Wednesday, September 8, 2010


Today, a group of fiber artists questioned the meaning of "UFO's", those art pieces that you start but can't seem to finish. Do we really need to finish every art quilt we start? Is it a character flaw? Do deadlines effect how likely you are to finish a piece?How can we set ourselves up for success (completion) in the future? Please respond on the subject at the blog site. We will give away a set of Shiva Iridescent Primary Color Paintsticks (6 pack) at the next meeting, September 21, 2010. Winners will be drawn from name of SAQA MN members who respond to this blog inquiry. 


  1. If you are going to create art, you are going to ask a lot of "What If?" questions of your materials and techniques. Often times the answer the piece gives you is not what you expected. Then you have the option letting the piece evolve in a new direction, or setting it aside as an UFO. So it is ok to have UFOs.

    After a period of time, some of my UFOs do get completed. There might be a challenge or exhibit that is consistent with the theme of an UFO, and I am inspired to finish it.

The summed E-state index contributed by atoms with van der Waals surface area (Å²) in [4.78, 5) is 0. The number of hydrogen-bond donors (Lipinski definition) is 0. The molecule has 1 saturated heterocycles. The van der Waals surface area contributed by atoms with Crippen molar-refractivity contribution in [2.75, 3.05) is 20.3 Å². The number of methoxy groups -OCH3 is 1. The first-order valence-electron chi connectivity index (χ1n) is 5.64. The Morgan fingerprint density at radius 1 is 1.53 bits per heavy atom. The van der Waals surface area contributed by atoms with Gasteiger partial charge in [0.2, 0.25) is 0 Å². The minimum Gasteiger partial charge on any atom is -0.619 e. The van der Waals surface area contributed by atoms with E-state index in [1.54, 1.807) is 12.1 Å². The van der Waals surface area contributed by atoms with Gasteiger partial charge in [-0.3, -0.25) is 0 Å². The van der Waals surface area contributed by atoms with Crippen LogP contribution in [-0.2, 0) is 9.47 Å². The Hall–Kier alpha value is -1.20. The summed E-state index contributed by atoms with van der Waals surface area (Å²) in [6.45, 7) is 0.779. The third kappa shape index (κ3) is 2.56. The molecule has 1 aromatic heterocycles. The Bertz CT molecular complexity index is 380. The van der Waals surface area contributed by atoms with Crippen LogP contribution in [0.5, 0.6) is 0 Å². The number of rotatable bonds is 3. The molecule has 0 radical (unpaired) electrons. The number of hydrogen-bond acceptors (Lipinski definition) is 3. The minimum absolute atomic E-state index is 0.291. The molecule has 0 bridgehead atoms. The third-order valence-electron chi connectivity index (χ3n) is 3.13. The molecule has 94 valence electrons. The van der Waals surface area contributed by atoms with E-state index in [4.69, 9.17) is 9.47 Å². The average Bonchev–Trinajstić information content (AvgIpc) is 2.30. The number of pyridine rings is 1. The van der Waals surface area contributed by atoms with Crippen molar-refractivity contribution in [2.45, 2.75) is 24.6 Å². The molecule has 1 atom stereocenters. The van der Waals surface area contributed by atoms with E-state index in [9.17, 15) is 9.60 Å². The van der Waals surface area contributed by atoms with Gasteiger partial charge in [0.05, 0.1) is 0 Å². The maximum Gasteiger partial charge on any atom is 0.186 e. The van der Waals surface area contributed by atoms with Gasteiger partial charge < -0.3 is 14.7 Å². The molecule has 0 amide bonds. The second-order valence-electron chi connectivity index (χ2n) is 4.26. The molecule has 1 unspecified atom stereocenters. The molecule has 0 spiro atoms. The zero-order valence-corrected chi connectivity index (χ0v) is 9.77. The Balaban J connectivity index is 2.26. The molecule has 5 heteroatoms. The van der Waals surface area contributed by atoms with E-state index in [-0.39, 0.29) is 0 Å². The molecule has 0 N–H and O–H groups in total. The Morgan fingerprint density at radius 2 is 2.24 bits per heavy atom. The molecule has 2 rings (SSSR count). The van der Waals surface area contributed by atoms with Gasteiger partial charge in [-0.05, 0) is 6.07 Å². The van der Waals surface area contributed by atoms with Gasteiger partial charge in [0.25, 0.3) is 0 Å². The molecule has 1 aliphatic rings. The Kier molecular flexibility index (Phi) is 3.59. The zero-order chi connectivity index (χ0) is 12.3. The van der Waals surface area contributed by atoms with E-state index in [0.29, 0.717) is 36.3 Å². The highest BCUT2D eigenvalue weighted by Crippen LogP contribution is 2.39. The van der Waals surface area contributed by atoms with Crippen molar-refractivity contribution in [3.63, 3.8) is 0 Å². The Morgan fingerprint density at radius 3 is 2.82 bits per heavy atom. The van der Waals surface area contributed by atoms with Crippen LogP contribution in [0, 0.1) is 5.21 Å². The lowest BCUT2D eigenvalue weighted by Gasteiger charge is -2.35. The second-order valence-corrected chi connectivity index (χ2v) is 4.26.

2. I agree that it's okay to have UFOs. Sometimes they serve as "working pieces" or as inspiration for future works. I figure as long as I finish some of what I start I don't feel guilty. One never knows which of the UFOs will turn out to be worth finishing down the road a bit. "Works-in-progress" is what I prefer to call my UFOs.

    Think about this: Writers generate lots of words (or pages) every day, but certainly don't publish it all--and no one would want them to!! One never knows, though, whether that beautiful sentence produced five years ago might not end up as the opening sentence in a prize-winning best-selling novel five years hence.

    Some cheese gets better as it ripens. Some words gain importance as time passes. Fiber pieces are the same--best contemplated and acted on thoughtfully, or, some?--not at all. I don't think one makes that decision consciously. I think it's our muse that decides.

  3. I prefer the term WIP (Works in Progress) many of my pieces can take years from beginning concept to completion. Not everything is a competition and some ideas take a lot of time to be executed somethings due to lack of specific skills to get the idea out of my head and into fabric.

    As an example, I just finished an art quilt that was started in mid 2002. This piece moved from my design wall into three different studios before I finally added the final image and did all the dense handquilting this year.